- An Affidavit of Nationality and Eligibility to Marry. This document is obtained at the U.S. Consulate General in Casablanca by appointment. There is a $50 fee for a Consular Officer to notarize the document. This affidavit is valid for six months from the date it is signed and notarized at the U.S. Consulate.
- Copies of your biographic passport and the page containing your entry date to Morocco must be notarized at the U.S. Consulate General in Casablanca for a $50 fee.
- If divorced, provide original or certified copies of proof of dissolution of any previous marriage(s).
- If former spouse is deceased, provide original or certified copy of his or her death certificate (s).
- Provide an original or certified copy of your birth certificate.
- Evidence of employment from employer in the United States or source of income.
- A written statement indicating your intention to marry in Morocco.
- If resident in Morocco, a copy of the residency card.
- If resident in Morocco, obtain a Moroccan police record from the Ministry of Justice in Rabat (Office of Penal Affairs and Pardons). (For U.S. citizens, resident in Morocco, you will need both an American and Moroccan police record.)
- If male, a notarized statement of religious denomination or a certified copy of a conversion document to Islam. (Conversion documents are obtained from and notarized by Adouls, or religious/court notarials, at the Ministry of Justice in Rabat.) Women do not need this document.
- A medical certificate of good health from a doctor in Morocco. This document must be obtained in Morocco.
- Four (4) recent passport photos (3cm x 4cm, please note this is the same size required for a Moroccan passport).
- The fee for submitting an application for marriage to an Adoul is 150 Moroccan Dirham.
- An American police record must be obtained from a police department in the state where you last resided or from the FBI BEFORE coming to Morocco.
Where can I obtain the copy of my police record?
The U.S. Consulate cannot provide police records. U.S. citizens who would like to obtain their police records are required to contact the FBI. If you have not obtained your police records, you will need to submit your fingerprints to the FBI. The Consular Section cannot take your fingerprints and the Moroccan authorities will only fingerprint individuals who are resident to Morocco (holders of a carte de séjour). If you already have your fingerprints and wish to submit the criminal background check by mail, you will need:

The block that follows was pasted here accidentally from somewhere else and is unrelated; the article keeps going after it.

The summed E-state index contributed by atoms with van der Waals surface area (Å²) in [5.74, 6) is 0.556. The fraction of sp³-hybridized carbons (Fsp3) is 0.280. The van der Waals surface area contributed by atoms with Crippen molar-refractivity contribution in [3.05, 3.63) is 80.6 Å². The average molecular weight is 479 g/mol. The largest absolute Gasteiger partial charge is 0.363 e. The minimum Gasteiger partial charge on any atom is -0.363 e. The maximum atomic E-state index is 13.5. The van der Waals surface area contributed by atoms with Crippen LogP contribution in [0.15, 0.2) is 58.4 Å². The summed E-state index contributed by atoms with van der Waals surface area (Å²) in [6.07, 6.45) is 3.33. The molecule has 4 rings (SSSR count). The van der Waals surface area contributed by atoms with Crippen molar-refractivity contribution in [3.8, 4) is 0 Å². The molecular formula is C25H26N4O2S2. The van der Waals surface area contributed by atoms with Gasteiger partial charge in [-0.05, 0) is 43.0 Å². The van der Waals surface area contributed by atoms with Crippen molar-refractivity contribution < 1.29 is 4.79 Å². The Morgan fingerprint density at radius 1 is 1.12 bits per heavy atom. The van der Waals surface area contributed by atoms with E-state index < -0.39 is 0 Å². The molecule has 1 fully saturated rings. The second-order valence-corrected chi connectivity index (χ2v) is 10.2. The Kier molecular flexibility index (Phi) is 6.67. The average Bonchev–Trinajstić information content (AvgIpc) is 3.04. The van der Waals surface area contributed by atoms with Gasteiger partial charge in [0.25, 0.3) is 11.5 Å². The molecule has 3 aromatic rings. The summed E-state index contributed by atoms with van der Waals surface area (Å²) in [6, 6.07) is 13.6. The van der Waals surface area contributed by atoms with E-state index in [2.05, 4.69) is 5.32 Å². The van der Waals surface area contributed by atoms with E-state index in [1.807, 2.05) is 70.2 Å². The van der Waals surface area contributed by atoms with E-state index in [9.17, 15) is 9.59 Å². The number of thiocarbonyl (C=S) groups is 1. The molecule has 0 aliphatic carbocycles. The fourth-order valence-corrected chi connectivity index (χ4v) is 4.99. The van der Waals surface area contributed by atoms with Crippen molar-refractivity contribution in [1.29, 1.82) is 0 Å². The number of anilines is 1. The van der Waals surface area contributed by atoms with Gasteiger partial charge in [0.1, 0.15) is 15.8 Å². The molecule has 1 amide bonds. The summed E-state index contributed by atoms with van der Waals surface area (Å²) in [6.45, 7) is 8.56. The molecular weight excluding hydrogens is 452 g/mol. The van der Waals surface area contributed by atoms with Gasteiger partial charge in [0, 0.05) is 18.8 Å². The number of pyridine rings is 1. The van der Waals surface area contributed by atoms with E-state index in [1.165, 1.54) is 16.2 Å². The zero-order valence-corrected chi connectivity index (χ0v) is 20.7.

- Fingerprint card with your name, date of birth and place of birth;
- An informal note explaining the reason for your request;
- And a certified check or money order payable to the U.S. Treasury for $18.00 in U.S. currency.
Please send your documents and the required fee to the FBI at the following address:
FBI, CJIS Division
SCU – MOD, D-2
1000 Cluster Hollow Road
Clarksburg, WV 26306
The FBI will send your record in approximately 8 to 10 weeks. For more information on Criminal Record Checks, please refer to:
Important note about document requirements: This list is not exhaustive. Moroccan authorities may ask for additional information or other documents.
What do I do next?
Take your completed Affidavit of Nationality and Eligibility to Marry and other documents to the following Government of Morocco office to be certified. There is a fee for this certification. The length of time needed to complete this phase of the process varies from a few days to a few months.
Annexe du Ministère des Affaires Etrangères & de la Coopération
After obtaining the certification from the above office, you and your fiancé (e) must provide the Family Law Section at the Prosecutor’s office at the Court of Appeal in the city where you will be married with all the required documents. Authorization to marry should be granted after the court completes administrative processing. The length of time required for this process varies. The file with your documents is forwarded to a family judge who will inform you of the next steps you must take in order to obtain your Moroccan marriage certificate.